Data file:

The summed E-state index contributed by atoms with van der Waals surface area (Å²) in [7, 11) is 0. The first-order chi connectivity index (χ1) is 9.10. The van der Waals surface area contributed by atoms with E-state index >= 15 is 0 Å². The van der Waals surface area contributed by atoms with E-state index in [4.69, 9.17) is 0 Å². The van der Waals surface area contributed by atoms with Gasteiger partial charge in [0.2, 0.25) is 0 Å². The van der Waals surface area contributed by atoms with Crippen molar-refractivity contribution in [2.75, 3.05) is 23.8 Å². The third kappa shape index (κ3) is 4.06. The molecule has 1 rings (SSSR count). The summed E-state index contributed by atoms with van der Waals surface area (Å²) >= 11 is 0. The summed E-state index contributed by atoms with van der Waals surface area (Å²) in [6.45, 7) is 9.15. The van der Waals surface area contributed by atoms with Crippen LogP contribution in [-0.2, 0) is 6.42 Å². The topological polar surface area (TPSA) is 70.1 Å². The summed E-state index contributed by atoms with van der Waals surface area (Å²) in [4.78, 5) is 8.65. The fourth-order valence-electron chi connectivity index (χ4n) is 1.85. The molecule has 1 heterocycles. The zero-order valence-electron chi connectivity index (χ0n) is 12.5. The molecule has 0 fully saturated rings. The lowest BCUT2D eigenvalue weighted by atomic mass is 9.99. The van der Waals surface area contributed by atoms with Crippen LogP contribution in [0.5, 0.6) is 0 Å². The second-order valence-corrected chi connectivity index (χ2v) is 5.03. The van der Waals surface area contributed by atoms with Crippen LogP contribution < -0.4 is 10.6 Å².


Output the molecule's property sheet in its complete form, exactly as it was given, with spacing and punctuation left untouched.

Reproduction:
The summed E-state index contributed by atoms with van der Waals surface area (Å²) in [7, 11) is 0. The first-order chi connectivity index (χ1) is 9.10. The van der Waals surface area contributed by atoms with E-state index >= 15 is 0 Å². The van der Waals surface area contributed by atoms with E-state index in [4.69, 9.17) is 0 Å². The van der Waals surface area contributed by atoms with Gasteiger partial charge in [0.2, 0.25) is 0 Å². The van der Waals surface area contributed by atoms with Crippen molar-refractivity contribution in [2.75, 3.05) is 23.8 Å². The third kappa shape index (κ3) is 4.06. The molecule has 1 rings (SSSR count). The summed E-state index contributed by atoms with van der Waals surface area (Å²) >= 11 is 0. The summed E-state index contributed by atoms with van der Waals surface area (Å²) in [6.45, 7) is 9.15. The van der Waals surface area contributed by atoms with Crippen LogP contribution in [-0.2, 0) is 6.42 Å². The topological polar surface area (TPSA) is 70.1 Å². The summed E-state index contributed by atoms with van der Waals surface area (Å²) in [4.78, 5) is 8.65. The fourth-order valence-electron chi connectivity index (χ4n) is 1.85. The molecule has 1 heterocycles. The zero-order valence-electron chi connectivity index (χ0n) is 12.5. The molecule has 0 fully saturated rings. The lowest BCUT2D eigenvalue weighted by atomic mass is 9.99. The van der Waals surface area contributed by atoms with Crippen LogP contribution in [0.5, 0.6) is 0 Å². The second-order valence-corrected chi connectivity index (χ2v) is 5.03. The van der Waals surface area contributed by atoms with Crippen LogP contribution < -0.4 is 10.6 Å².